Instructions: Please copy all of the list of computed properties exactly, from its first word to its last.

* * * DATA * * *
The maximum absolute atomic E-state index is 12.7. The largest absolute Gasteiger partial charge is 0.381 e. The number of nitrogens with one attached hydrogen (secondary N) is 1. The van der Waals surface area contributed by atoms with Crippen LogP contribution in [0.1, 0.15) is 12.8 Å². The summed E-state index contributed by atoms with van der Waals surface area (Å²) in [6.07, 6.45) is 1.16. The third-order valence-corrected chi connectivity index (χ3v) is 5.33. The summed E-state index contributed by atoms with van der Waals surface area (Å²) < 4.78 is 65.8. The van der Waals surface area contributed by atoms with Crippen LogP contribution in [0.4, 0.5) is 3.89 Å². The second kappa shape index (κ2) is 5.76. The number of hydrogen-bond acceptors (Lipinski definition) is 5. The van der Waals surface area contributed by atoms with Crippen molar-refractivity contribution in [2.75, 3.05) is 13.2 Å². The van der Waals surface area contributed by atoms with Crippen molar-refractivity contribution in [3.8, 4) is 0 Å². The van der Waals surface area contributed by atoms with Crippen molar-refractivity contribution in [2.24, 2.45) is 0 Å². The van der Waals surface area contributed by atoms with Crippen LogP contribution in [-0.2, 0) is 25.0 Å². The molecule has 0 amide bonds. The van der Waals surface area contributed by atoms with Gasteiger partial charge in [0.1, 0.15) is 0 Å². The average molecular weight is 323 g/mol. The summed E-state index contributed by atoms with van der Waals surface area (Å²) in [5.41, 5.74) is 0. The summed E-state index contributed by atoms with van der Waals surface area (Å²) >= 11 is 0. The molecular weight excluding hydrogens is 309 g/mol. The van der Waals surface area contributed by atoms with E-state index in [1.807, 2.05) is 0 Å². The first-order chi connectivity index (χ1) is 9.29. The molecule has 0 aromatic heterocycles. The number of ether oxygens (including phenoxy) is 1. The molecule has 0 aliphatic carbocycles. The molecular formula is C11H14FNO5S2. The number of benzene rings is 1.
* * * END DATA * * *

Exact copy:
The maximum absolute atomic E-state index is 12.7. The largest absolute Gasteiger partial charge is 0.381 e. The number of nitrogens with one attached hydrogen (secondary N) is 1. The van der Waals surface area contributed by atoms with Crippen LogP contribution in [0.1, 0.15) is 12.8 Å². The summed E-state index contributed by atoms with van der Waals surface area (Å²) in [6.07, 6.45) is 1.16. The third-order valence-corrected chi connectivity index (χ3v) is 5.33. The summed E-state index contributed by atoms with van der Waals surface area (Å²) < 4.78 is 65.8. The van der Waals surface area contributed by atoms with Crippen LogP contribution in [0.4, 0.5) is 3.89 Å². The second kappa shape index (κ2) is 5.76. The number of hydrogen-bond acceptors (Lipinski definition) is 5. The van der Waals surface area contributed by atoms with Crippen molar-refractivity contribution in [2.75, 3.05) is 13.2 Å². The van der Waals surface area contributed by atoms with Crippen molar-refractivity contribution in [3.8, 4) is 0 Å². The van der Waals surface area contributed by atoms with Crippen molar-refractivity contribution in [2.24, 2.45) is 0 Å². The van der Waals surface area contributed by atoms with Crippen LogP contribution in [-0.2, 0) is 25.0 Å². The molecule has 0 amide bonds. The van der Waals surface area contributed by atoms with Gasteiger partial charge in [0.1, 0.15) is 0 Å². The average molecular weight is 323 g/mol. The summed E-state index contributed by atoms with van der Waals surface area (Å²) in [5.41, 5.74) is 0. The summed E-state index contributed by atoms with van der Waals surface area (Å²) >= 11 is 0. The molecular weight excluding hydrogens is 309 g/mol. The van der Waals surface area contributed by atoms with E-state index in [1.807, 2.05) is 0 Å². The first-order chi connectivity index (χ1) is 9.29. The molecule has 0 aromatic heterocycles. The number of ether oxygens (including phenoxy) is 1. The molecule has 0 aliphatic carbocycles. The molecular formula is C11H14FNO5S2. The number of benzene rings is 1.